Before switching to an ultrawide monitor a few years ago I had some concerns about how it would affect my workflows and how certain software would scale and adapt to the non-standard resolutions of these screens. I always spend a good amount of time researching the products that I purchase, but when searching for examples of the software that is commonly used in creating game art I wasn't able to find the resources to help me visualize how they would be used on the monitor. I decided to buy one anyway and after a few months of using it I made a post on Polycount with some screenshots of common game art software in hopes of helping anyone who may be in a similar position. Now that I've spent a few years working on a 21:9, and have a dual 16:9 monitor setup at work, I want to go back and look at the pros and cons of each set up and share some new updated screenshots of the widescreen workspace.
My ultrawide workstation
The most obvious advantage of an ultrawide is the extra screen and pixel real-estate. In practice, what this means is a more open and flexible work area; being able to work on textures in full size, using two-up viewports with a mesh on one side and UVs on another or having a full size viewport with the menus and panels off to the side and out of the way. In the examples below you can see just how much more space you have available to use on an ultrawide.
Another advantage I find using a single ultrawide is ditching the second monitor. At the office I use two 16:9 monitors, while this setup does have its advantages it does have some drawbacks, most noticeably neck strain. Two standard monitors have a larger horizontal area than a single ultrawide; include the bezels and the gap between them and you have an even larger horizontal area that you need to crane your neck to see.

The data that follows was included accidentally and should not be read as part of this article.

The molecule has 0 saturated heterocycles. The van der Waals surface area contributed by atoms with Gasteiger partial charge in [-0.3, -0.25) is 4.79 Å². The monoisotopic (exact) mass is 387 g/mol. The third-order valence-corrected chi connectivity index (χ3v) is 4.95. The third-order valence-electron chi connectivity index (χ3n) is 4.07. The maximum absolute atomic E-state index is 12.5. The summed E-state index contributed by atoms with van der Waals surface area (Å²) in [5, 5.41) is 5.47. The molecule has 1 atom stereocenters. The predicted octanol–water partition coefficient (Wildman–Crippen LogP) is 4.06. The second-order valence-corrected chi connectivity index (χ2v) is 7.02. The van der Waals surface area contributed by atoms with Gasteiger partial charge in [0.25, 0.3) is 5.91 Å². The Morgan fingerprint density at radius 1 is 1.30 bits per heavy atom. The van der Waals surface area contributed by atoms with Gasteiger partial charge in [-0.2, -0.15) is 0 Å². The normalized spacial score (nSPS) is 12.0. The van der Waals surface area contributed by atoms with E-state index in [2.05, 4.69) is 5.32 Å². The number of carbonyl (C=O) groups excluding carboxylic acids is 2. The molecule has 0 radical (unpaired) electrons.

The last advantage of an ultrawide is consistency. Only having to worry about a single monitor removes the need to think about about details like matching resolutions, the physical size of the monitor, and the color calibration between two or more monitors. That is unless you make sure to buy two of the same exact monitor, and even then having matching calibration is near impossible unless you're purchasing high end pre-calibrated monitors.
So much room for activities
The thing I like the least about my monitor is using multiple apps at the same time. With two monitors it's easy to have two apps or multiple windows open at the same time. Add the ability to snap the app in fullscreen mode quickly by flicking it to the top of either screen makes the process that much easier. Also, having reference material up on the second monitor while working on the first is easier all around. This issue is somewhat solvable using a reference viewer app, but I'll go into more detail about this below.
One of the concerns I see brought up about ultrawides is how most of these monitors have a curve to the screen. The curve is mostly to immerse the user in their content but it also has the effect of flattening the image in your field of view. While the curve can seem to distort the content on screen at certain angles I find it to be a non-issue. It's barely noticeable for the most part and with about every software you're using having guides and grids it becomes irrelevant.
The Case for a Second Monitor
In theory a second monitor would fix most of the drawbacks I listed above; so why not use one? When I first got my ultrawide I did use a secondary monitor for a while. The reason I got rid of it was because of the huge amount of space it used and the even worse neck strain that went along with it. This is when I started using refBoard, a program created by a Polycounter I discovered on the forum. I eventually replaced that with the more popular Pure Ref. Both of these reference viewing apps behave in similar ways, with the ability to be always on top of other windows on your desktop they solved my reference image issues with the single monitor.
I still find myself wanting a second monitor at times, just for the utility of it. Being able to do two things at once instead of alt-tabbing between windows is a huge time saver and a much less clunky workflow. But at the end of the day it's all personal preference, and without actually having used an ultrawide it's hard to tell what the day to day would be like.
Using the Software
So that's enough and probably way too many thoughts on the proportions of a monitor. Here's what using the software on the monitor is actually like:
Photoshop: a 1920x1080 image at 100%
Photoshop: a 2k texture at 50%
Unreal Engine 4
Unreal Engine 4
Unreal Engine 4